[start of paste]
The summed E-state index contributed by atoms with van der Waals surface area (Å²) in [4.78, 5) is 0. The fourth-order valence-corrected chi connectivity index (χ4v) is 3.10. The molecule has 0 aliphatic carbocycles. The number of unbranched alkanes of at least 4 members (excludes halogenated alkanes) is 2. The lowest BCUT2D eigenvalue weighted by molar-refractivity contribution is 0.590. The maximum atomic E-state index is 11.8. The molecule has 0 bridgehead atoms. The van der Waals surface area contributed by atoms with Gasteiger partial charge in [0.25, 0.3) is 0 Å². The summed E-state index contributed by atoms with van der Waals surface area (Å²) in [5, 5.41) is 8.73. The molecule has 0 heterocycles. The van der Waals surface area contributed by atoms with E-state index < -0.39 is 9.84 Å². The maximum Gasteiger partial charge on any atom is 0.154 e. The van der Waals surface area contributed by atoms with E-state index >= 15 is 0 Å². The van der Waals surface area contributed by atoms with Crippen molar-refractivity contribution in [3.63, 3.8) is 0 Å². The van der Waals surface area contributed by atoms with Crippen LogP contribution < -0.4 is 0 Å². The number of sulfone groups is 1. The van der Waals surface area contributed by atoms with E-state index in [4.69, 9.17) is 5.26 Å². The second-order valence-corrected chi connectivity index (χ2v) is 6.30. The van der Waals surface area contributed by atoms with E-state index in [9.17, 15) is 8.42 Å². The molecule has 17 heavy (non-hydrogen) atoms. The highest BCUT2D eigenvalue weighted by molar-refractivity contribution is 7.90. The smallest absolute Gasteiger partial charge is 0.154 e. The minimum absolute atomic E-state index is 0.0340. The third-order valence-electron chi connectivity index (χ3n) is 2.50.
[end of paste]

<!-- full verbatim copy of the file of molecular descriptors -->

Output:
The summed E-state index contributed by atoms with van der Waals surface area (Å²) in [4.78, 5) is 0. The fourth-order valence-corrected chi connectivity index (χ4v) is 3.10. The molecule has 0 aliphatic carbocycles. The number of unbranched alkanes of at least 4 members (excludes halogenated alkanes) is 2. The lowest BCUT2D eigenvalue weighted by molar-refractivity contribution is 0.590. The maximum atomic E-state index is 11.8. The molecule has 0 bridgehead atoms. The van der Waals surface area contributed by atoms with Gasteiger partial charge in [0.25, 0.3) is 0 Å². The summed E-state index contributed by atoms with van der Waals surface area (Å²) in [5, 5.41) is 8.73. The molecule has 0 heterocycles. The van der Waals surface area contributed by atoms with E-state index < -0.39 is 9.84 Å². The maximum Gasteiger partial charge on any atom is 0.154 e. The van der Waals surface area contributed by atoms with E-state index >= 15 is 0 Å². The van der Waals surface area contributed by atoms with Crippen molar-refractivity contribution in [3.63, 3.8) is 0 Å². The van der Waals surface area contributed by atoms with Crippen LogP contribution < -0.4 is 0 Å². The number of sulfone groups is 1. The van der Waals surface area contributed by atoms with E-state index in [4.69, 9.17) is 5.26 Å². The second-order valence-corrected chi connectivity index (χ2v) is 6.30. The van der Waals surface area contributed by atoms with E-state index in [9.17, 15) is 8.42 Å². The molecule has 17 heavy (non-hydrogen) atoms. The highest BCUT2D eigenvalue weighted by molar-refractivity contribution is 7.90. The smallest absolute Gasteiger partial charge is 0.154 e. The minimum absolute atomic E-state index is 0.0340. The third-order valence-electron chi connectivity index (χ3n) is 2.50.